|Him and Her, in Newcastle Cultural Centre foyer|
I had enjoyed every moment at Melody Lodge, in Albert St, Belmont. I thought I was going fine and also enjoyed reading the Superman and Batman comics in her waiting room. Sometimes I even stayed after the lesson to finish off a comic. Superman's mysterious nemesis, Mr. Mxyzptlk, was a particular favourite.
But one day, Mum asked me how I'd feel about having lessons at Newcastle Conservatorium.
When we were told the name of my new teacher, both Mum and I couldn't help thinking of the infamous Christine Keeler, a callgirl who had featured prominently in the fairly recent Profumo affair. However, my new teacher most certainly looked nothing like this:
I wish I had a decent photo of Miss Eileen Keeley, but I can't find one. I do think Christine Keeler is ahead on points, though.
It wasn't long before we were walking into Newcastle's War Memorial Cultural Centre and encountering the imposing sculpture at the top of this page. I thought I was doing pretty well with Paderewski's Menuet in G and so played this for my new teacher. I think this was Wednesday, 21st July, 1965, because Dad's diary says that Mum took me to the Con that day.
After hearing me play, Miss Keeley, a diminutive serious-looking woman in her fifties, sighed and said that she would be taking me apart, and would then put me back together again. I don't regret beginning lessons with the affable Joy Walton, because she was encouraging and kind and helped me develop a love of playing. But Miss Keeley showed me that precision, playing the correct fingering and practising scales was also essential.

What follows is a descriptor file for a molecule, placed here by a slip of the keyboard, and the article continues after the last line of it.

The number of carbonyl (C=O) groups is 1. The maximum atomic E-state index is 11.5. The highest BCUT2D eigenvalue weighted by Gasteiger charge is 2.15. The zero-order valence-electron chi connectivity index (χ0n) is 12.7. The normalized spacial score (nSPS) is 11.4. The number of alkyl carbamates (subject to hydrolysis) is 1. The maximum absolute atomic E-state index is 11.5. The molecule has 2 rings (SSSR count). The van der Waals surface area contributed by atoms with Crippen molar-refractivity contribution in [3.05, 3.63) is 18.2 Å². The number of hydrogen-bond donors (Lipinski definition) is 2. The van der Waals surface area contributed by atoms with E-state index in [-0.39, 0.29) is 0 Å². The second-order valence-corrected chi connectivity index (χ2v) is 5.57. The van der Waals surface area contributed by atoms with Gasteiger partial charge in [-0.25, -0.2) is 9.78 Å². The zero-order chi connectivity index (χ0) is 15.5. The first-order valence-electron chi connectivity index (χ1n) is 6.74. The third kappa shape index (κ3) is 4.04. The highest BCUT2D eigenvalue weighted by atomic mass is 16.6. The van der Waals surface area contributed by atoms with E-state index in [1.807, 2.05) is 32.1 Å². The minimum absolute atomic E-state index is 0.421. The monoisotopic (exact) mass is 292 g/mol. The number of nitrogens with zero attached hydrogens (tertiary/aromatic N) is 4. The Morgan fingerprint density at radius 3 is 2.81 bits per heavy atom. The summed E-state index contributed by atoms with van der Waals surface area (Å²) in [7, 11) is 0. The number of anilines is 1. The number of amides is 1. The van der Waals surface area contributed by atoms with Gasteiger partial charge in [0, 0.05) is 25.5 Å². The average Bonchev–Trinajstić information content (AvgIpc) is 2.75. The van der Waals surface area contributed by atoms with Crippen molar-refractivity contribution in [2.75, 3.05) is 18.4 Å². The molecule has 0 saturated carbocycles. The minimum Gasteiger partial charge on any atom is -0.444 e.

When my lessons began, Dad drove me to my lessons. But the next year, I would travel into Newcastle on the double decker bus after school, have my piano lesson, and then head down to the Civic area of town for dinner, and then come back to the Con for Second Grade Theory classes with Miss Naomi Chenorhavor. It was fun buying my own dinner. Sometimes I would buy myself a lime milkshake for 14 cents, but more often I'd have a pie and chips and espresso coffee for 55 cents, or sausages and chips and coffee which cost a whole 95 cents!
The buses were very smoky: there was a sign that said it was non-smoking down stairs, and smoking upstairs. But everyone ignored that, including the bus conductors. I didn't like to sit upstairs because it was always slightly smokier, and as they say, scary because there was no driver!
Most weeks, a drunk would get on the bus at a bus stop outside one of the pubs, make quite a lot of noise, and get off at Windale.This was all new to me. I had not spent much time with smokers or drinkers. Going to town on my own opened up a whole new world.
table of contents